2006 Sep 01
Mercado Software Mercado CSN
by David M. Raab
DM News
September, order 2006

Say “search engine”, viagra 40mg and most people think of Internet search sites like Google and Yahoo! But search includes other tasks, such as analyzing document archives, finding customers in a database, and identifying products in a catalog. All draw on similar statistical and language-based techniques for identifying relationships among texts. The really important differences are in the applications which make those techniques usable for a particular purpose.

Mercado CSN (Mercado Software, 888-376-1400, www.mercado.com) searches for products on an ecommerce Web site. It extends beyond returning search results to provide extensive control over what visitors actually see, based on rules defined by site merchandisers. Mercado lacks major portions of ecommerce functionality, including page design, content management, and order processing, so it is not intended as a complete ecommerce platform. Yet, by controlling much of what appears on the screen, it can have a major impact on site results.

The foundation of a Mercado installation is an index file with information about the items to be searched. Mercado can import item information or use its own UniClass technology to extract, standardize and classify item attributes. Like other language-based text engines, UniClass relies on thesauri, taxonomies, and semantic analysis to help interpret the inputs. Mercado provides reference bases for different subject areas, such as automotive, consumer electronics and food. Users can edit or extend these to better fit their particular data.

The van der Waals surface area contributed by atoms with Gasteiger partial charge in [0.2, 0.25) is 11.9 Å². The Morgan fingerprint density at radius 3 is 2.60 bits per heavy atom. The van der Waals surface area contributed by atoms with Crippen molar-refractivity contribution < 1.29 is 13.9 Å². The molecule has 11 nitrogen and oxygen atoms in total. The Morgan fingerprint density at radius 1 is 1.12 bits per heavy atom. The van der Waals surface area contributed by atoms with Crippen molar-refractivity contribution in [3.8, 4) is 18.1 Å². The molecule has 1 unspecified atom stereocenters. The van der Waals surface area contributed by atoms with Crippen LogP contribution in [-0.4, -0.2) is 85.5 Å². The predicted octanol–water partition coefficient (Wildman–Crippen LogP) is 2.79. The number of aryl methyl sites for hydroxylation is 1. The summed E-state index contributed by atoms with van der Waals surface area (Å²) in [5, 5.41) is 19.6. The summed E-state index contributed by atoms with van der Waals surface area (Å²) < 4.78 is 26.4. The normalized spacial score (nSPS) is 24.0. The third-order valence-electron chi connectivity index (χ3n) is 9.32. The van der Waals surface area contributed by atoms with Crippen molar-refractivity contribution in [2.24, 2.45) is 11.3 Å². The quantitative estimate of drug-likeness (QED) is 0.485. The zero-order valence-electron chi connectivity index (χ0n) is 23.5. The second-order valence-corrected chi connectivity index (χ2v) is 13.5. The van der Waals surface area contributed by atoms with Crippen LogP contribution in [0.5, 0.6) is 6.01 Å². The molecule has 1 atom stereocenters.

The index file contains links to the content that will be displayed on the Web page. The content itself is stored and managed outside of Mercado. The index can also include attributes from sources other than product descriptions, such as inventory levels or profit margins from an accounting system. An index file is typically updated in a regular batch process.

Once the relevant information is available in an index, Mercado can use it in many ways. One is to extract lists of categories and present these for users to browse. Another is to accept search words and return a list of results based on exact matches, partial matches, synonyms, value ranges, related terms, and other connections identified through linguistic and category-based methods. The results are ranked using a relevancy score based on several elements. Users can adjust the element weights as needed.

The list of results is transformed by user-defined rules before anything actually shows up on a Web page. Mercado divides each page into several zones and can display different information in each. For example, there can be zones for actual search results, related products, recommendations, best sellers, banner ads, and relevant documents. Each rule specifies which zone it applies to, when it is triggered, and what actions to take. Triggers can be based on search inputs such as particular key word, on the contents of the search results such as a particular category or attribute, or on the nature of the results such as the number of items found. Rules can also be limited to particular customer segments, based on customer identifiers imported from the Web site along with the search input. Mercado can also randomly assign customers to segments for A/B tests. In addition, rules can be limited to a particular department within a Web site, allowing merchandisers for different areas to operate independently.